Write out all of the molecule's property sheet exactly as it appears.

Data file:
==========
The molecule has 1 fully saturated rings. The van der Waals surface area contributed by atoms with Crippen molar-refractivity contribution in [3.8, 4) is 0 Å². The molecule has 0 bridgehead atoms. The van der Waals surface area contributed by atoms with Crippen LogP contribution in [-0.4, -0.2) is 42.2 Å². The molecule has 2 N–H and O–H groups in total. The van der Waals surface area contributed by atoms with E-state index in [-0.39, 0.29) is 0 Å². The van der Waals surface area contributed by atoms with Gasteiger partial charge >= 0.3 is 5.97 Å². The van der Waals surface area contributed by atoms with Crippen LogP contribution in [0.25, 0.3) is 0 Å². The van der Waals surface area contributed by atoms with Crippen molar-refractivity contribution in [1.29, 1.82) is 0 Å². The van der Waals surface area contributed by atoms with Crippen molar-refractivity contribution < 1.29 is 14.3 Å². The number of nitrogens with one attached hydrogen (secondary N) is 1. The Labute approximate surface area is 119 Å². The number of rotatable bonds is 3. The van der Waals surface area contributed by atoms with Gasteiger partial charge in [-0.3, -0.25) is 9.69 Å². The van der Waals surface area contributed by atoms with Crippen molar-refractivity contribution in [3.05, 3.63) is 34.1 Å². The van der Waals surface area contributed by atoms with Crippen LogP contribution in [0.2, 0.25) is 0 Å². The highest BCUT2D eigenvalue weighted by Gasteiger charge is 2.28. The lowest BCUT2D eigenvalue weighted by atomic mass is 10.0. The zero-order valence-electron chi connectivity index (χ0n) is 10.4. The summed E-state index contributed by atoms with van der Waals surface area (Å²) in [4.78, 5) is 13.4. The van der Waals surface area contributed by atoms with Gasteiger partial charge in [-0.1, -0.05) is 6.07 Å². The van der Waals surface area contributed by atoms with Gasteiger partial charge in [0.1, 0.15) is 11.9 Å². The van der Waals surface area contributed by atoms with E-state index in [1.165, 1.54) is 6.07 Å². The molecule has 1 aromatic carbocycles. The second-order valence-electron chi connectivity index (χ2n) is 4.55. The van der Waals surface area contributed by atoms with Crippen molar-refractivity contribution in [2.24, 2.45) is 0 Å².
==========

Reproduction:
The molecule has 1 fully saturated rings. The van der Waals surface area contributed by atoms with Crippen molar-refractivity contribution in [3.8, 4) is 0 Å². The molecule has 0 bridgehead atoms. The van der Waals surface area contributed by atoms with Crippen LogP contribution in [-0.4, -0.2) is 42.2 Å². The molecule has 2 N–H and O–H groups in total. The van der Waals surface area contributed by atoms with E-state index in [-0.39, 0.29) is 0 Å². The van der Waals surface area contributed by atoms with Gasteiger partial charge >= 0.3 is 5.97 Å². The van der Waals surface area contributed by atoms with Crippen LogP contribution in [0.25, 0.3) is 0 Å². The van der Waals surface area contributed by atoms with Crippen molar-refractivity contribution in [1.29, 1.82) is 0 Å². The van der Waals surface area contributed by atoms with Crippen molar-refractivity contribution < 1.29 is 14.3 Å². The number of nitrogens with one attached hydrogen (secondary N) is 1. The Labute approximate surface area is 119 Å². The number of rotatable bonds is 3. The van der Waals surface area contributed by atoms with Gasteiger partial charge in [-0.3, -0.25) is 9.69 Å². The van der Waals surface area contributed by atoms with Crippen molar-refractivity contribution in [3.05, 3.63) is 34.1 Å². The van der Waals surface area contributed by atoms with Crippen LogP contribution in [0.2, 0.25) is 0 Å². The highest BCUT2D eigenvalue weighted by Gasteiger charge is 2.28. The lowest BCUT2D eigenvalue weighted by atomic mass is 10.0. The zero-order valence-electron chi connectivity index (χ0n) is 10.4. The summed E-state index contributed by atoms with van der Waals surface area (Å²) in [4.78, 5) is 13.4. The van der Waals surface area contributed by atoms with Gasteiger partial charge in [-0.1, -0.05) is 6.07 Å². The van der Waals surface area contributed by atoms with Gasteiger partial charge in [0.1, 0.15) is 11.9 Å². The van der Waals surface area contributed by atoms with E-state index in [1.165, 1.54) is 6.07 Å². The molecule has 1 aromatic carbocycles. The second-order valence-electron chi connectivity index (χ2n) is 4.55. The van der Waals surface area contributed by atoms with Crippen molar-refractivity contribution in [2.24, 2.45) is 0 Å².